Category Archives: News

Joe Miller

The news of Joe Miller’s passing has been circulating through the SL community for the last 24 hours, and has included a short tribute to his time with Linden Lab published on the Lab’s blog.

Mr. Miller served at the Lab’s Vice President of Platform and Technology Development from May 2006 through until December 2010, and as such, oversaw many of the key technical developments within Second Life.

Joe Miller's alter-ego at the Lab: Joe Linden, as seen on his Twitter page

Joe Miller’s alter-ego at the Lab: Joe Linden, as seen on his Twitter page

These included such activities as moving the grid away from the traditional “black Wednesday” downtimes while things were being banged upon for around eight hours, and users were faced with having to find something else to do with their online time; overseeing the arrival of voice in Second Life; improving the look of SL with the introduction of Windlight; and improving the overall stability of the viewer.

Throughout all of this, Mr. Miller, through his robotic alter-ego, Joe Linden, was popular among SL users, and not averse to meeting residents and participating in meetings. Via the Lab’s own podcast series, Inside the Lab, he discussed many of the challenges involved in running a service such as Second Life which, as Ciaran Laval (who has my thanks for providing the link) pointed out, can be as pertinent today as they were six years ago.

I didn’t actually get to meet by Joe Miller in-world while he worked at the Lab, but we did seem to share something of a passion for space exploration and astronomy. On Twitter and elsewhere, he would point to stunning astronomy and space images; one in particular that springs to mind is also a favourite of mine – a shot of the Earth and the Moon sitting against a backdrop of stars as captured in 2010 by NASA’s Messenger space vehicle when it was 183 million kilometres away, en route to a rendezvous with Mercury.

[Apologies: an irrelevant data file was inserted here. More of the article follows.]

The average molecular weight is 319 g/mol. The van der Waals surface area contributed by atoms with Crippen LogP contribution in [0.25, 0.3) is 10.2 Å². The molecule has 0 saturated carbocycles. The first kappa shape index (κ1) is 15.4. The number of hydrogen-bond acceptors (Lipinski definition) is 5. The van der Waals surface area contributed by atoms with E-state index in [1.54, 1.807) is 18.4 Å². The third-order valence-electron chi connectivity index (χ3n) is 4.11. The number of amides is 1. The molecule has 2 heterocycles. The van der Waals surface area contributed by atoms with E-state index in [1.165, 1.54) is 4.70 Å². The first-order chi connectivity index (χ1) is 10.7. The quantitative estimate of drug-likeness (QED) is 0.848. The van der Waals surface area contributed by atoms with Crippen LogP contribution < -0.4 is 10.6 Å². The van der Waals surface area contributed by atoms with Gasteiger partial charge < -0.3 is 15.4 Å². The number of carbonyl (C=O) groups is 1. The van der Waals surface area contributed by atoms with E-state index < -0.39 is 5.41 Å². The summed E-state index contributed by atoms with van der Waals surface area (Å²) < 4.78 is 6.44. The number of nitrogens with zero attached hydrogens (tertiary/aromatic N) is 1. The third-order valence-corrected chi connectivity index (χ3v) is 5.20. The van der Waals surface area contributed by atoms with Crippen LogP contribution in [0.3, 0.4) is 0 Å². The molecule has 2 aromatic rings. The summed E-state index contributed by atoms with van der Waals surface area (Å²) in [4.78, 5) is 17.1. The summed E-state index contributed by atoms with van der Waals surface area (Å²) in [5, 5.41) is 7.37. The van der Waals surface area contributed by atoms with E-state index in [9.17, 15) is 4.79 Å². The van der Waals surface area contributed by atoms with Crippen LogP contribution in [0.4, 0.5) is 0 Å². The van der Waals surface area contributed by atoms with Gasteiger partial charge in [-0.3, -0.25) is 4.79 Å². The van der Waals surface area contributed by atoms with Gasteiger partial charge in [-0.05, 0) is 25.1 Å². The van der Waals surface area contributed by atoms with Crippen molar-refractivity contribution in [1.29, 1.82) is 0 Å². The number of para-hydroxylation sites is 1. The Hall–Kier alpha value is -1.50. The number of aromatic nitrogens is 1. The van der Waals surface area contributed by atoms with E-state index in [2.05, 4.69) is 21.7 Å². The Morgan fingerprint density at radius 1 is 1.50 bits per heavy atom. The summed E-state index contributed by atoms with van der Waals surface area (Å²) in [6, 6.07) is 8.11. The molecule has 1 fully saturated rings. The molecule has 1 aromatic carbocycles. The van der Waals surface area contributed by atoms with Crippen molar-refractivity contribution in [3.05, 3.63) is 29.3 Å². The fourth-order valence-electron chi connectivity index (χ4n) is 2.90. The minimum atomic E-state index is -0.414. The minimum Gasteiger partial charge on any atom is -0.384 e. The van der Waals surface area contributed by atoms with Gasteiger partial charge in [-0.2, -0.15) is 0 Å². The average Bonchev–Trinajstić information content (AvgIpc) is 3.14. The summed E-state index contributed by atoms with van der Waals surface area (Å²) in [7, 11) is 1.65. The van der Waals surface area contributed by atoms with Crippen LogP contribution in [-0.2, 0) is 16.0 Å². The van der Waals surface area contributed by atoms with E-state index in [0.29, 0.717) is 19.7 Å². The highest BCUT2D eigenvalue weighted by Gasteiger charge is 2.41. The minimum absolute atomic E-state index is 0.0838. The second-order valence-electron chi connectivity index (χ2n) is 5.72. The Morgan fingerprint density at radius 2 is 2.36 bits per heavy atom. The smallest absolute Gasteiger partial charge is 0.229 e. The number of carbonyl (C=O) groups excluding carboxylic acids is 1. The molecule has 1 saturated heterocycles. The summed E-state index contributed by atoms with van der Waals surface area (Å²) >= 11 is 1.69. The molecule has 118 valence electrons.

Joe Miller, a keen sports fan, joined Sportsvision as VP of Engineering after leaving Linden Lab in 2010

Joe Miller, a keen sports fan, joined Sportvision as VP, Engineering after leaving Linden Lab in 2010 (image courtesy of

Outside of his tenure at Linden Lab, joe Miller had a wide-range career in technology spanning some 30 years, and included time at Atari, Convergent Inc., Sega America and SegaSoft Inc. At the latter two, he respectively served as Senior Vice President, Product Development; and Executive Vice President, CTO, and board member.

Alongside of this, he also founded a number of companies and organisations during his career, including the Perilux Group, a product design company, which was engaged to develop several award-winning products now offered by LeapFrog (he is credited as one of the co-inventors of the original Leapster hand-held educational gaming console for young children), Bright Things, Apple, and Fitniks. He also founded the Knowledge Universe Interactive Studio, where he served as both President and CEO as well as serving on the board of directors.

Following his departure from the Lab, he went on to work at Sportvision Inc, as Vice President, Engineering,

Mr. Miller passed away peacefully on July 27th, 2014, with his family at his side. A memorial page has been established by his family where those who know him can remember him and perhaps leave a few words.

Lab issues Skill Gaming reminder

secondlifeLinden Lab has issued a further reminder that the new Skill Gaming policy comes into effect as of Monday September 1st, and that it will be enforced. This means that as of that date, all games of skill operating in Second Life must:

  • Have been created by a  skill games creator approved by Linden Lab
  • Be operated by a skill games operator approved by Linden Lab
  • Be located on a Skill Gaming region operated by the Skill Games operator.

In case there are any wondering what might be classified as a skill game, and thus falls under the above requirements, the Skill Gaming policy provides the following definition:

A game, implemented through an Inworld object: 1) whose outcome is determined by skill and is not contingent, in whole or in material part, upon chance; 2) requires or permits the payment of Linden Dollars to play; 3) provides a payout in Linden Dollars; and 4) is legally authorised by applicable United States and international law.  

The policy also notes that, “‘Skill Games’ are not intended to include and shall not include ‘gambling’ as defined by applicable United States and international law.” Gambling is, and remains, against the Second Life Terms of Service.

The new policy means that as from September 1st, 2014, anyone wishing to play games of skill also must meet certain criteria, which the Lab again defines as follows:

Should you wish to participate in Skill Gaming in Second Life, you represent and agree that you: (i) are at least nineteen (19) years of age; (ii) have the legal authority to agree to this Skill Gaming Policy; (iii) reside in, and are accessing a Skill Gaming Region from, a jurisdiction in which participation in Skill Gaming is legally authorized; and (iv) are of legal age to participate in Skill Gaming in your jurisdiction.